Top of the Agenda: U.S. Drone Strike Kills Taliban Number Two
A U.S. drone strike killed Waliur Rehman Mehsud, the number two of the Pakistani Taliban (Reuters), in Pakistan's North Waziristan region on Wednesday in a heavy blow to the militant group. His close aide and five others, including Uzbek militants (Dawn), also died in the attack. The Pakistani Taliban, known as the Tehreek-e-Taliban Pakistan, is a separate entity allied to the Afghan Taliban, and has launched devastating attacks against the Pakistani military and civilians. In response, Pakistan's foreign office expressed "serious concern" over the attack, saying that drone strikes are counterproductive (TheNews), have human rights and humanitarian implications, and violate principles of national sovereignty and international law.
"The new drone strike policies still raise many questions. For example, what area constitutes the 'area of active hostilities?' Will the stricter policies apply to Pakistan, where the largest number and most controversial drone strikes have occurred? Will 'signature strikes' continue to be permitted? And what constitutes an 'imminent' threat?" says John Bellinger in an interview for CFR.
"Pakistan's military and civilian leaders have quietly collaborated with drone operations, but at the same time they reinforce their public legitimacy by denouncing the policy as a violation of national sovereignty -- which in turn further inflames public opinion. The net consequence is that U.S. relations with this vital and profoundly brittle country are a disaster," writes James Traub for Foreign Policy.
"In response to his critics, Mr Obama has tried to make the [targeted killing] programme look better. He has, for example, imposed new guidelines for determining targets. Previously, a non-US citizen could be killed by a strike if he or she posed a 'significant' threat to the US, according to legal experts. In contrast, the requirements for killing an American were more limited - he or she had to pose an 'imminent' threat," writes Tara McKelvy for the BBC.
Hagel to Visit Southeast China to Discuss Cyber Threat
Defense Secretary Chuck Hagel is headed to Southeast Asia, where he will discuss the escalating cyber threat amid the recent disclosure that China used cyberattacks to access data from nearly forty Pentagon weapons programs (AP) and around thirty other defense technologies.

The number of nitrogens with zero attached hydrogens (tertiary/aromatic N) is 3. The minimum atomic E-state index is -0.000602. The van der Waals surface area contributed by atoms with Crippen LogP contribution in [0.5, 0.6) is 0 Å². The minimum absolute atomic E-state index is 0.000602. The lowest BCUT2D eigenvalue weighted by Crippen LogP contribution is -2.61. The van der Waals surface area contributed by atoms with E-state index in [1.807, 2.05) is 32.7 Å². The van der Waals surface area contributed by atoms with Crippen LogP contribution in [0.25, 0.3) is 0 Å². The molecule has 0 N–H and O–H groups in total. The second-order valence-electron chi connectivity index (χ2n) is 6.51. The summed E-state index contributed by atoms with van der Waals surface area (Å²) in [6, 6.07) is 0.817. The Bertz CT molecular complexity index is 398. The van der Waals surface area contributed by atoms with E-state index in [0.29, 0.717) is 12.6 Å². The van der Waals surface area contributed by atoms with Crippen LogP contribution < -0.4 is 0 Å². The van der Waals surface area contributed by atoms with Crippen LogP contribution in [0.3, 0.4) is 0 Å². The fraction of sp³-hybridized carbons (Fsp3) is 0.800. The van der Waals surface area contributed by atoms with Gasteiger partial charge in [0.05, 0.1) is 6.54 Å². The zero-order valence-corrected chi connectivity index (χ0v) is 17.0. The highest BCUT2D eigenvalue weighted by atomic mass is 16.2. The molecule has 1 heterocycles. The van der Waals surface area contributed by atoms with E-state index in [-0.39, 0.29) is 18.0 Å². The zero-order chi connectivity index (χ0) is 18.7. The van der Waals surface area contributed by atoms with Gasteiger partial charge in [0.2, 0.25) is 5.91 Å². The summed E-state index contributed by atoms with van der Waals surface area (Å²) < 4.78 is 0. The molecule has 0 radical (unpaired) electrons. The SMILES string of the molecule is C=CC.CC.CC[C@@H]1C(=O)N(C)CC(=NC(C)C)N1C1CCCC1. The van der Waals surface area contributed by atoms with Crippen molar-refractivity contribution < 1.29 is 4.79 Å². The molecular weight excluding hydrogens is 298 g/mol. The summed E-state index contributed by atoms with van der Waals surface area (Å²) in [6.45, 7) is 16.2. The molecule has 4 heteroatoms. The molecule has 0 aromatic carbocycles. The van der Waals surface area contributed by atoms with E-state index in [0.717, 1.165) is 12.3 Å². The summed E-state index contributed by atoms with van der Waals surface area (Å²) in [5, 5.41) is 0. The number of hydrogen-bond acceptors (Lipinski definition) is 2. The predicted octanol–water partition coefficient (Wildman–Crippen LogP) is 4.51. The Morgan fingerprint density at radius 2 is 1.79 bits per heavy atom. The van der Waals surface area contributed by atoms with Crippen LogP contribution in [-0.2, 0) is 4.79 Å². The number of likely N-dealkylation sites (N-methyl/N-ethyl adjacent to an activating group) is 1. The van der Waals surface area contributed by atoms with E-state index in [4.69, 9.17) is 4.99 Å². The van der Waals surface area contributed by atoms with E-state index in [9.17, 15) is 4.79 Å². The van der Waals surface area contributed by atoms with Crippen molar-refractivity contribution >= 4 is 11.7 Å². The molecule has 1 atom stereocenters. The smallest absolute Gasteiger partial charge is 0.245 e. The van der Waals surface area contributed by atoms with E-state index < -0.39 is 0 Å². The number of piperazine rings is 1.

CFR's Adam Segal gives three thoughts on cyber operations and the Defense Department's report on the Chinese military in this blog post.
JAPAN: Indian Prime Minister Manmohan Singh, in Japan for a four-day visit, stressed that the two countries could deepen cooperation in maritime security (JapanTimes), as well as their economic ties.
SOUTH AND CENTRAL ASIA
Fresh Violence Erupts in Myanmar
Myanmar's government imposed a curfew late Tuesday after mobs burned down a Muslim orphanage, a mosque, and shops in a new wave of religious violence (al-Jazeera) in the northeastern Shan state. The country's recent sectarian strife has been partly blamed on the 969 movement, launched by an extremist monk.
CFR's Joshua Kurlantzick says in this op-ed that more is needed from Myanmar's president and opposition leader Aung San Suu Kyi to foster reconciliation in the ethnically divided country.
Hezbollah Fighters Sent to Reinforce Syrian Troops After Ultimatum
Syrian forces and Hezbollah fighters have been sent to reinforce government troops battling rebels in the strategic border town of Qusayr, despite a twenty-four-hour ultimatum (al-Arabiya) set on Tuesday by a Free Syrian Army official for the Lebanese Shiite group to end its involvement in the Syrian conflict.
IRAQ: At least thirteen people died in Iraq in new bombings and gun clashes (BBC), two days after sixty-six people were killed by car bombs in Baghdad targeting Shia-majority areas of the city.
ExpertNed Parker talks about Iraq's worsening situation in this CFR interview.
Kenyan MPs Vote to Hike Pay
Kenya's parliament overturned a directive from a government commission that reduced their annual pay (GlobalPost) from $126,000 to $78,000 earlier this year, dismissing President Uhuru Kenyatta's requests that lawmakers accept the pay cuts.
SUDAN: Sudanese president Omar al-Bashir warned South Sudan that supporting rebels (SudanTribune) would lead to a stop of oil flow for the international market, urging a cooperation agreement.
Bulgaria Approves New Government
The Bulgarian parliament approved a Socialist-led technocrat government (Reuters) on Wednesday, ending months of political impasse that had left the European Union's poorest state without a permanent administration since February.
EUROPEAN UNION: The Organization for Economic Cooperation and Development warned that the eurozone was still in trouble, and forecast its economy would contract 0.6 percent this year (FT).
Mujica Touts Ties With China
Uruguayan president Jose Mujica, in Beijing on an official visit, underlined China's significance (MercoPress) in trade and investments for South America, but also admitted that there was some "fear," mostly from Argentina and Brazil, about greater integration and dependency.
VENEZUELA: Two U.S. embassy officials, working with the embassy's defense liaison office, were wounded Tuesday in a shooting (CNN) at a strip club in Venezuela's capital of Caracas.